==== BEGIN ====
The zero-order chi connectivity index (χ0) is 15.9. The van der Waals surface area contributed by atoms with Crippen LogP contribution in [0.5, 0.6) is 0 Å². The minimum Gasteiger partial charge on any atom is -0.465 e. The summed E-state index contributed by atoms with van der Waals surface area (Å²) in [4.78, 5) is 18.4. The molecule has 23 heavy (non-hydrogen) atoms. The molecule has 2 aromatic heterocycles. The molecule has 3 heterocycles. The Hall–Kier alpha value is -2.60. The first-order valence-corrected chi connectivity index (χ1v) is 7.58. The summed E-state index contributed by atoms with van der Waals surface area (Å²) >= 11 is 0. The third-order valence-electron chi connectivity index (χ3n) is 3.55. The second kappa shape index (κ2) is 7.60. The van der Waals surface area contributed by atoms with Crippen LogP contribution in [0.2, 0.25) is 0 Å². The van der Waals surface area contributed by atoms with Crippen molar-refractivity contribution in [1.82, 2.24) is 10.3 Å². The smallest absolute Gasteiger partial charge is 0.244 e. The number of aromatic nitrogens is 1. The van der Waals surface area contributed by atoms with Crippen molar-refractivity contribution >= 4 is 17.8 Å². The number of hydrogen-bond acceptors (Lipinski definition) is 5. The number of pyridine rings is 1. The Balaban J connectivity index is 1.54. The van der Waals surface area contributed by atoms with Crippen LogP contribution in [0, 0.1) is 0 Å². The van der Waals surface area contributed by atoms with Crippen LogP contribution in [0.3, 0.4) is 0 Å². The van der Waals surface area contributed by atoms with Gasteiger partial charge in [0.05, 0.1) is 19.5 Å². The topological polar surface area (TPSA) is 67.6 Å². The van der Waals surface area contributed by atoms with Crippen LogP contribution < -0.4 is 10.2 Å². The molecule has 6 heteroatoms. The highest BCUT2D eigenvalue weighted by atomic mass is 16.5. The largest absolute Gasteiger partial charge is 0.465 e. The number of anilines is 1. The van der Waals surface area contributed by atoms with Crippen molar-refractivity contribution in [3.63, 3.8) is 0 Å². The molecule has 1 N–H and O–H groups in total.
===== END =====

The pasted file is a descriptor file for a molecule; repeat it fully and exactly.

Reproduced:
The zero-order chi connectivity index (χ0) is 15.9. The van der Waals surface area contributed by atoms with Crippen LogP contribution in [0.5, 0.6) is 0 Å². The minimum Gasteiger partial charge on any atom is -0.465 e. The summed E-state index contributed by atoms with van der Waals surface area (Å²) in [4.78, 5) is 18.4. The molecule has 23 heavy (non-hydrogen) atoms. The molecule has 2 aromatic heterocycles. The molecule has 3 heterocycles. The Hall–Kier alpha value is -2.60. The first-order valence-corrected chi connectivity index (χ1v) is 7.58. The summed E-state index contributed by atoms with van der Waals surface area (Å²) >= 11 is 0. The third-order valence-electron chi connectivity index (χ3n) is 3.55. The second kappa shape index (κ2) is 7.60. The van der Waals surface area contributed by atoms with Crippen LogP contribution in [0.2, 0.25) is 0 Å². The van der Waals surface area contributed by atoms with Crippen molar-refractivity contribution in [1.82, 2.24) is 10.3 Å². The smallest absolute Gasteiger partial charge is 0.244 e. The number of aromatic nitrogens is 1. The van der Waals surface area contributed by atoms with Crippen molar-refractivity contribution >= 4 is 17.8 Å². The number of hydrogen-bond acceptors (Lipinski definition) is 5. The number of pyridine rings is 1. The Balaban J connectivity index is 1.54. The van der Waals surface area contributed by atoms with Crippen LogP contribution in [0, 0.1) is 0 Å². The van der Waals surface area contributed by atoms with Crippen LogP contribution in [0.3, 0.4) is 0 Å². The van der Waals surface area contributed by atoms with Gasteiger partial charge in [0.05, 0.1) is 19.5 Å². The topological polar surface area (TPSA) is 67.6 Å². The van der Waals surface area contributed by atoms with Crippen LogP contribution < -0.4 is 10.2 Å². The molecule has 6 heteroatoms. The highest BCUT2D eigenvalue weighted by atomic mass is 16.5. The largest absolute Gasteiger partial charge is 0.465 e. The number of anilines is 1. The van der Waals surface area contributed by atoms with Crippen molar-refractivity contribution in [3.63, 3.8) is 0 Å². The molecule has 1 N–H and O–H groups in total.